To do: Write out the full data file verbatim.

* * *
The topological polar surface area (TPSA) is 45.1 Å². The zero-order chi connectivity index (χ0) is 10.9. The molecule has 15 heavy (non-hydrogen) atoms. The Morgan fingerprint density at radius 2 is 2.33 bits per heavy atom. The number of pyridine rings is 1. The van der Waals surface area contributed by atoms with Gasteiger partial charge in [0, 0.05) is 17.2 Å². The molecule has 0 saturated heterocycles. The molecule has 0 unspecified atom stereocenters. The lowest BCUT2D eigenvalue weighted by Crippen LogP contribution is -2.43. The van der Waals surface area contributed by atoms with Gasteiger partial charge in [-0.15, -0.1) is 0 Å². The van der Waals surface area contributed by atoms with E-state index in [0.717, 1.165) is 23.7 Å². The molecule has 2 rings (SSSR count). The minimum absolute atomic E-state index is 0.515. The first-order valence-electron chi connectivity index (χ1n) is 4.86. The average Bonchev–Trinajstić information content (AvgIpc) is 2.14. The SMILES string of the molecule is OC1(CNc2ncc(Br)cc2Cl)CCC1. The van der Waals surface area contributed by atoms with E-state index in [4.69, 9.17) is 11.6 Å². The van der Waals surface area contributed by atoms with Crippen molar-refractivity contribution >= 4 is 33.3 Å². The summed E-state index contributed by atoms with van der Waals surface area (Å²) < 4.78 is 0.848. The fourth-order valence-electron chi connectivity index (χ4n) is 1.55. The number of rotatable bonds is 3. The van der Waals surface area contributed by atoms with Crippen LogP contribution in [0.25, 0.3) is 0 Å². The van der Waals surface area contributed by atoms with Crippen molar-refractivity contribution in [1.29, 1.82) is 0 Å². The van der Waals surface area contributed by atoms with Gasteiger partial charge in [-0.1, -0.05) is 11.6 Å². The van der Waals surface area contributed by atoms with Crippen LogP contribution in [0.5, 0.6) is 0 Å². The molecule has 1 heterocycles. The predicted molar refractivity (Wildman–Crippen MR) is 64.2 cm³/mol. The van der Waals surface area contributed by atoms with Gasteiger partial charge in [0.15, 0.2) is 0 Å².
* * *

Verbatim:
The topological polar surface area (TPSA) is 45.1 Å². The zero-order chi connectivity index (χ0) is 10.9. The molecule has 15 heavy (non-hydrogen) atoms. The Morgan fingerprint density at radius 2 is 2.33 bits per heavy atom. The number of pyridine rings is 1. The van der Waals surface area contributed by atoms with Gasteiger partial charge in [0, 0.05) is 17.2 Å². The molecule has 0 saturated heterocycles. The molecule has 0 unspecified atom stereocenters. The lowest BCUT2D eigenvalue weighted by Crippen LogP contribution is -2.43. The van der Waals surface area contributed by atoms with Gasteiger partial charge in [-0.15, -0.1) is 0 Å². The van der Waals surface area contributed by atoms with E-state index in [0.717, 1.165) is 23.7 Å². The molecule has 2 rings (SSSR count). The minimum absolute atomic E-state index is 0.515. The first-order valence-electron chi connectivity index (χ1n) is 4.86. The average Bonchev–Trinajstić information content (AvgIpc) is 2.14. The SMILES string of the molecule is OC1(CNc2ncc(Br)cc2Cl)CCC1. The van der Waals surface area contributed by atoms with E-state index in [4.69, 9.17) is 11.6 Å². The van der Waals surface area contributed by atoms with Crippen molar-refractivity contribution >= 4 is 33.3 Å². The summed E-state index contributed by atoms with van der Waals surface area (Å²) < 4.78 is 0.848. The fourth-order valence-electron chi connectivity index (χ4n) is 1.55. The number of rotatable bonds is 3. The van der Waals surface area contributed by atoms with Crippen LogP contribution in [0.25, 0.3) is 0 Å². The van der Waals surface area contributed by atoms with Crippen molar-refractivity contribution in [1.29, 1.82) is 0 Å². The van der Waals surface area contributed by atoms with Gasteiger partial charge in [-0.1, -0.05) is 11.6 Å². The van der Waals surface area contributed by atoms with Crippen LogP contribution in [0.5, 0.6) is 0 Å². The molecule has 1 heterocycles. The predicted molar refractivity (Wildman–Crippen MR) is 64.2 cm³/mol. The van der Waals surface area contributed by atoms with Gasteiger partial charge in [0.15, 0.2) is 0 Å².